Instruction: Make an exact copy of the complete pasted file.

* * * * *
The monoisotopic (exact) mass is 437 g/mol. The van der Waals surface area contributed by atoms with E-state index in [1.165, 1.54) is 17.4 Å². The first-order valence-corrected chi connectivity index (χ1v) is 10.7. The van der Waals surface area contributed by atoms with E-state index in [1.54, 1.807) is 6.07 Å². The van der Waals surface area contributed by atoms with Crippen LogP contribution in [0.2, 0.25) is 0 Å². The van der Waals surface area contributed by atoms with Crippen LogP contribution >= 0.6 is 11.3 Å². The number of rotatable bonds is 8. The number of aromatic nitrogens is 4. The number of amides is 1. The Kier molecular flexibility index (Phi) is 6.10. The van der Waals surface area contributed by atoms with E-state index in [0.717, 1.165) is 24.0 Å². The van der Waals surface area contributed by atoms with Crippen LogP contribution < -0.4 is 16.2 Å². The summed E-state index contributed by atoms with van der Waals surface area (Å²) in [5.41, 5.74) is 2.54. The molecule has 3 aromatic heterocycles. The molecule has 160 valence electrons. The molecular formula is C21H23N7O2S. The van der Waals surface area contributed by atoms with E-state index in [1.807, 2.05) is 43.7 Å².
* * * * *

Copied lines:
The monoisotopic (exact) mass is 437 g/mol. The van der Waals surface area contributed by atoms with E-state index in [1.165, 1.54) is 17.4 Å². The first-order valence-corrected chi connectivity index (χ1v) is 10.7. The van der Waals surface area contributed by atoms with E-state index in [1.54, 1.807) is 6.07 Å². The van der Waals surface area contributed by atoms with Crippen LogP contribution in [0.2, 0.25) is 0 Å². The van der Waals surface area contributed by atoms with Crippen LogP contribution >= 0.6 is 11.3 Å². The number of rotatable bonds is 8. The number of aromatic nitrogens is 4. The number of amides is 1. The Kier molecular flexibility index (Phi) is 6.10. The van der Waals surface area contributed by atoms with E-state index in [0.717, 1.165) is 24.0 Å². The van der Waals surface area contributed by atoms with Crippen LogP contribution < -0.4 is 16.2 Å². The summed E-state index contributed by atoms with van der Waals surface area (Å²) in [5.41, 5.74) is 2.54. The molecule has 3 aromatic heterocycles. The molecule has 160 valence electrons. The molecular formula is C21H23N7O2S. The van der Waals surface area contributed by atoms with E-state index in [1.807, 2.05) is 43.7 Å².